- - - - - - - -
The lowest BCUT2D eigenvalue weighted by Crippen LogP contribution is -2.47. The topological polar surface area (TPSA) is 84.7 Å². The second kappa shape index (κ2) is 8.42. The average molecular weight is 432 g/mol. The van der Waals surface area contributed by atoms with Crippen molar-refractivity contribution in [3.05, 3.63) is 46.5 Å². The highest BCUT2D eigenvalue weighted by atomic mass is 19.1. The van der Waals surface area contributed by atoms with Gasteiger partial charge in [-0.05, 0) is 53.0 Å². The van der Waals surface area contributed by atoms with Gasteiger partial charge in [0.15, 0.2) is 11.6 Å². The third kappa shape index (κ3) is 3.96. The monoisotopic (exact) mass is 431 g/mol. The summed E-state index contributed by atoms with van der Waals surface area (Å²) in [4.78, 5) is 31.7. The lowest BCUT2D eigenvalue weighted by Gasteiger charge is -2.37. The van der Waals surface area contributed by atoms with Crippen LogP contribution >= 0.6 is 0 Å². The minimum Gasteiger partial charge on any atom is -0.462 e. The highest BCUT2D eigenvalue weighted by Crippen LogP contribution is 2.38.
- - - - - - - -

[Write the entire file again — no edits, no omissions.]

The lowest BCUT2D eigenvalue weighted by Crippen LogP contribution is -2.47. The topological polar surface area (TPSA) is 84.7 Å². The second kappa shape index (κ2) is 8.42. The average molecular weight is 432 g/mol. The van der Waals surface area contributed by atoms with Crippen molar-refractivity contribution in [3.05, 3.63) is 46.5 Å². The highest BCUT2D eigenvalue weighted by atomic mass is 19.1. The van der Waals surface area contributed by atoms with Gasteiger partial charge in [-0.05, 0) is 53.0 Å². The van der Waals surface area contributed by atoms with Gasteiger partial charge in [0.15, 0.2) is 11.6 Å². The third kappa shape index (κ3) is 3.96. The monoisotopic (exact) mass is 431 g/mol. The summed E-state index contributed by atoms with van der Waals surface area (Å²) in [4.78, 5) is 31.7. The lowest BCUT2D eigenvalue weighted by Gasteiger charge is -2.37. The van der Waals surface area contributed by atoms with Crippen LogP contribution >= 0.6 is 0 Å². The minimum Gasteiger partial charge on any atom is -0.462 e. The highest BCUT2D eigenvalue weighted by Crippen LogP contribution is 2.38.